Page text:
How IPL can help dry eye

September 7, 2017
Darryl Glover, OD

Dr. Glover is a global optometrist, entrepreneur, and social media expert. He received his Doctorate of Optometry from Salus University. He founded Eye See Euphoria blog in 2013 with intentions to ensure his patients satisfaction with the eyewear they sel

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Jennifer Lyerly, OD

Dr. Lyerly is a 2011 graduate of Southern College of Optometry. She founded Eyedolatry in 2011, a media platform dedicated to patient-friendly and doctor-approved ocular health advice and industry news. She has successfully coordinated on media campaigns

With the recent DEWS II Report1 still beginning to make its impact on diagnosis and treatment strategies in dry eye, the timing is perfect to begin rethinking our standard treatment protocols.

With the recent DEWS II Report1 still beginning to make its impact on diagnosis and treatment strategies in dry eye, the timing is perfect to begin rethinking our standard treatment protocols.

Topical anti-inflammatories, punctal plugs, heated compresses, and omega supplements are treatments ODs have been recommending with variable results for a decade. Ocular surface specialist Richard Adler, MD, outlines why intense pulsed light (IPL) treatments are quickly becoming a go-to treatment for chronic ocular surface inflammation and should be considered an important addition to your dry eye treatment regimen.

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IPL originated as a breakthrough dermatology procedure targeting telangiestatic vessels associated with facial rosacea. High output flashes of light in the wavelength of 500 to 1200 nm are applied to skin; the high heat energy acts to photocoagulate the small telangiestatic blood vessels, improving cosmetic appearance.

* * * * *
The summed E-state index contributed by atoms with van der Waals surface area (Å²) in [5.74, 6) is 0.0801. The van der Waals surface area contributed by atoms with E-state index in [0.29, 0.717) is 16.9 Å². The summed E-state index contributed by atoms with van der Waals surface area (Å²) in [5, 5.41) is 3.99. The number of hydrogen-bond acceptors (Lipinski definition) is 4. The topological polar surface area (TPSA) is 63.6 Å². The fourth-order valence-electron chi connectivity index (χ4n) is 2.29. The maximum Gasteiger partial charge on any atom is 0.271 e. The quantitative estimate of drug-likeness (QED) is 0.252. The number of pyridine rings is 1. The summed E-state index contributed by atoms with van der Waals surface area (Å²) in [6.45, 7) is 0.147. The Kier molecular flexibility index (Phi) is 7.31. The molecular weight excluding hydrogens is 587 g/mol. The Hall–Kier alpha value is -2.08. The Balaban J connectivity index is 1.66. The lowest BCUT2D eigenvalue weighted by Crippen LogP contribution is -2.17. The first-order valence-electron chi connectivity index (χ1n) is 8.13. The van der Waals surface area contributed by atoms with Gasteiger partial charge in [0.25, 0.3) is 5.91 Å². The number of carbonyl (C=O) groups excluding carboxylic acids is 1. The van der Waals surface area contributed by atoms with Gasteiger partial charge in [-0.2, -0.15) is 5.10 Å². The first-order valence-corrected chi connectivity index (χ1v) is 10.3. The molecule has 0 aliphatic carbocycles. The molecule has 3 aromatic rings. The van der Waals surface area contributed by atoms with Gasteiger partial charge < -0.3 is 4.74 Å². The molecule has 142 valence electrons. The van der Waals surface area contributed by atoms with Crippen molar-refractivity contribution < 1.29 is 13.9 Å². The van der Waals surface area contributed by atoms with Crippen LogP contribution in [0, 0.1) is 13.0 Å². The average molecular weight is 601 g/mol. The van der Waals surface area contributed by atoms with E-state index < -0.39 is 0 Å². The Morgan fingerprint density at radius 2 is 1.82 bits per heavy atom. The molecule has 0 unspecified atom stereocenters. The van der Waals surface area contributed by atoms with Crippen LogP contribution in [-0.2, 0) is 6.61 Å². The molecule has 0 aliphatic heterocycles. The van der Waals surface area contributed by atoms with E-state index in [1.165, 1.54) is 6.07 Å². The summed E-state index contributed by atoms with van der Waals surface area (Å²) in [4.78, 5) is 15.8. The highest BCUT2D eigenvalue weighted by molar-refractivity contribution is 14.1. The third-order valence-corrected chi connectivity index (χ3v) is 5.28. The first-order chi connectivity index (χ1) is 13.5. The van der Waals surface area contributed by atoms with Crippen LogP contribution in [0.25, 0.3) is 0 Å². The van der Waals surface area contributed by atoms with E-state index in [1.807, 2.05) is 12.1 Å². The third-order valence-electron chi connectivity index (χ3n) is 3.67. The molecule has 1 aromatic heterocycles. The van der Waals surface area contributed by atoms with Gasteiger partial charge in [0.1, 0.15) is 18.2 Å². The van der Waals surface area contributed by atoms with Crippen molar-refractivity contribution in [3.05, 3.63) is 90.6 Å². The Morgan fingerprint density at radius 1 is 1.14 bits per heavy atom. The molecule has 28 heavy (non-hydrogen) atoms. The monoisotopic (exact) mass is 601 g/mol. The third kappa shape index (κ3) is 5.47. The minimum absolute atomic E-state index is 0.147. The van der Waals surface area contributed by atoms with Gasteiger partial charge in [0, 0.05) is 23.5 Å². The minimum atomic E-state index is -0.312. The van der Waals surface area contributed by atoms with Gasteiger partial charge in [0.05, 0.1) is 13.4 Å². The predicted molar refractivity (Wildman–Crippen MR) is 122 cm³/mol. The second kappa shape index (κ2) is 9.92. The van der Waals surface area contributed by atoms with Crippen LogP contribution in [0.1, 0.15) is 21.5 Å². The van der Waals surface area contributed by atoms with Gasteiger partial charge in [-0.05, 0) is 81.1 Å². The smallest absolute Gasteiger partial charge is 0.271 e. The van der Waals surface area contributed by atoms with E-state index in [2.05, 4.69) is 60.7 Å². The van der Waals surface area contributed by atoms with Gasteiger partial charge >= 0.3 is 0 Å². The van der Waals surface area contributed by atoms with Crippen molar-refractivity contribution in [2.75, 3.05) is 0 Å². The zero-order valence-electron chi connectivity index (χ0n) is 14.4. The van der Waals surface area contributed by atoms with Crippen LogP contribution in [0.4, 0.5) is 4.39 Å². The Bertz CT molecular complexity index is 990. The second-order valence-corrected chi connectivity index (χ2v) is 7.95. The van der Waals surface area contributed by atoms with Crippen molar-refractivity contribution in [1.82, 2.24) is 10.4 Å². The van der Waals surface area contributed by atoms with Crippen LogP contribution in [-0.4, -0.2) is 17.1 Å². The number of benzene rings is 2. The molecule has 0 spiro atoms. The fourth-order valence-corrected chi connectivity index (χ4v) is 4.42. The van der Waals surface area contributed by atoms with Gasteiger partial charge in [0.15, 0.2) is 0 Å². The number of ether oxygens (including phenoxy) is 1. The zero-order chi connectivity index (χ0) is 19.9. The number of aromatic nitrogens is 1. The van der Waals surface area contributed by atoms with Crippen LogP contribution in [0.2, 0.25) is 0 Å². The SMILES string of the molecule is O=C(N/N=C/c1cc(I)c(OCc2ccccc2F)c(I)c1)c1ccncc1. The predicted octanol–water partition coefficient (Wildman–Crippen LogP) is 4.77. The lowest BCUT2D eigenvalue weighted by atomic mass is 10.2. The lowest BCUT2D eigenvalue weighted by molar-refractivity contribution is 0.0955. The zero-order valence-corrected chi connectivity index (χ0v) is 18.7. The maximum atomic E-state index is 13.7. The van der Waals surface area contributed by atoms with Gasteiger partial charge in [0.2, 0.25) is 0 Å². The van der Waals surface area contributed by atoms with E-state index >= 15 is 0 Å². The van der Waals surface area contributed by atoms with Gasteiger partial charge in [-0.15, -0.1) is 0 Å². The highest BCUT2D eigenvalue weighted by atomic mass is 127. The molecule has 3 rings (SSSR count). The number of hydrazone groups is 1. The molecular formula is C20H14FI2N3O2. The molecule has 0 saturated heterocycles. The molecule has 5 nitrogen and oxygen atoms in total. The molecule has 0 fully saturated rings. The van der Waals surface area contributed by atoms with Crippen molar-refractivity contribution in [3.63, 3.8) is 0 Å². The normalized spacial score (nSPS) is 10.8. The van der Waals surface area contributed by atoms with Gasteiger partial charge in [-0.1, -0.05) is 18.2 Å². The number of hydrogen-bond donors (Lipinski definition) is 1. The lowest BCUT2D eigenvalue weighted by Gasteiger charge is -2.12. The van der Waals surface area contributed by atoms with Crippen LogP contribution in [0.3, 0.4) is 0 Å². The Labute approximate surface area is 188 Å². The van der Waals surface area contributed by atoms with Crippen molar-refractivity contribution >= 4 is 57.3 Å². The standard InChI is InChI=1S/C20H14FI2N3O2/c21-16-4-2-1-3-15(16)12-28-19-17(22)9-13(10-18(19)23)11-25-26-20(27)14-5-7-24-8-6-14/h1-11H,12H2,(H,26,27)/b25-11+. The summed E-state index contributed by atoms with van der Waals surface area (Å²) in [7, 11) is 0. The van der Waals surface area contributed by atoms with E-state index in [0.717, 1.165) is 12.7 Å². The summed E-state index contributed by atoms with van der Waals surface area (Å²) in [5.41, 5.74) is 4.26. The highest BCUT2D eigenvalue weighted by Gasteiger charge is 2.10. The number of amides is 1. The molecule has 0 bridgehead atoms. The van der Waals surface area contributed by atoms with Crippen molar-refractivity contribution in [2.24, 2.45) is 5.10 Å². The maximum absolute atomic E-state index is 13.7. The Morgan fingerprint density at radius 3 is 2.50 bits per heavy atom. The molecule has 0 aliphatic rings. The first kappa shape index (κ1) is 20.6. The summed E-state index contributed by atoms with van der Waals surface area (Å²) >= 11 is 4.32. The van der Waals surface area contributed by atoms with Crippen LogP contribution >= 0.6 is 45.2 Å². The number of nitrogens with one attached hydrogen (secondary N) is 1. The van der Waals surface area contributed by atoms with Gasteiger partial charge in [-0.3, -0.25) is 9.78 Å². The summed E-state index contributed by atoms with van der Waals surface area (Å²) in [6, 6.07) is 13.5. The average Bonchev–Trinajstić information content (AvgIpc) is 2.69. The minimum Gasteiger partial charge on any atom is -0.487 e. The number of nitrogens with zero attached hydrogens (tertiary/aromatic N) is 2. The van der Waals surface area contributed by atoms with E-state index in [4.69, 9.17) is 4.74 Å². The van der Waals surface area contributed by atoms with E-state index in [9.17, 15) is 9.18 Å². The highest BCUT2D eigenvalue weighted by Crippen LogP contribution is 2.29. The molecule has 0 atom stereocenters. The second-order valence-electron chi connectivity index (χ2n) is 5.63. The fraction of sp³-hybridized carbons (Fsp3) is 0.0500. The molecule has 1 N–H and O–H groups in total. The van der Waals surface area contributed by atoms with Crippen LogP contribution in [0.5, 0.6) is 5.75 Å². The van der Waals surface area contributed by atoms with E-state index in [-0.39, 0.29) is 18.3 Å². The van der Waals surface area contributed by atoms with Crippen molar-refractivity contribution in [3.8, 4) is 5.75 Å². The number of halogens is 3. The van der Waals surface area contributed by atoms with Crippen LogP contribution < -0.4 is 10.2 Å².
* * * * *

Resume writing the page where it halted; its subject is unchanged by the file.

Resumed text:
Anecdotally, many doctors were surprised to find their patients returning after facial treatment stating their dry eye symptoms had improved as well. By coagulating the telangiectasia, the associated inflammation around the vessel also resolved, seemingly resulting in a quieter ocular surface. Around 2012, pioneering ocular surface specialists adopted the technology to specifically treat ocular rosacea and associated ocular surface inflammation.

The results have been impressive. A 2014 study2 of 100 patients diagnosed with meibomian gland dysfunction and dry eye syndrome showed statistically significant improvement in lid edema, facial telangiectasia, lid vascularity, meibomian gland severity score, and Ocular Surface Disease Index (OSDI) score from pre-treatment measurements to final visit. Tear break-up time also showed a statistically significant improvement, as did the quality and quantity of meibomian gland oil secretion. On average, patients needed three to six treatments spaced four to six weeks apart.

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The exact method of action for why meibomian gland function improves is still unknown, but Dr. Adler discusses the common theory that the thermal effect of the pulsed light acts to melt and soften meibum as well as reducing the bacteria and parasitic load on the lid margin that might be exacerbating inflammation.

Because IPL is not technically a laser treatment, state laws may allow easier adoption for optometrists.

Whether you choose to investigate adding this treatment to your own in-office arsenal or establish a referral network with ophthalmologists, the potential for IPL to improve your patient’s ocular surface inflammation is an excellent new addition that deserves to be included in our mainstay dry eye protocol.

References

1. TFOS International Dry Eye WorkShop (DEWS II). Ocular Surf. 2017 Jul;15(6):269-650.

2. Vora GK, Gupta PK. Intense pulsed light therapy for the treatment of evaporative dry eye disease.Curr Opin Ophthalmol. 2015 Jul;26(4):314-8.

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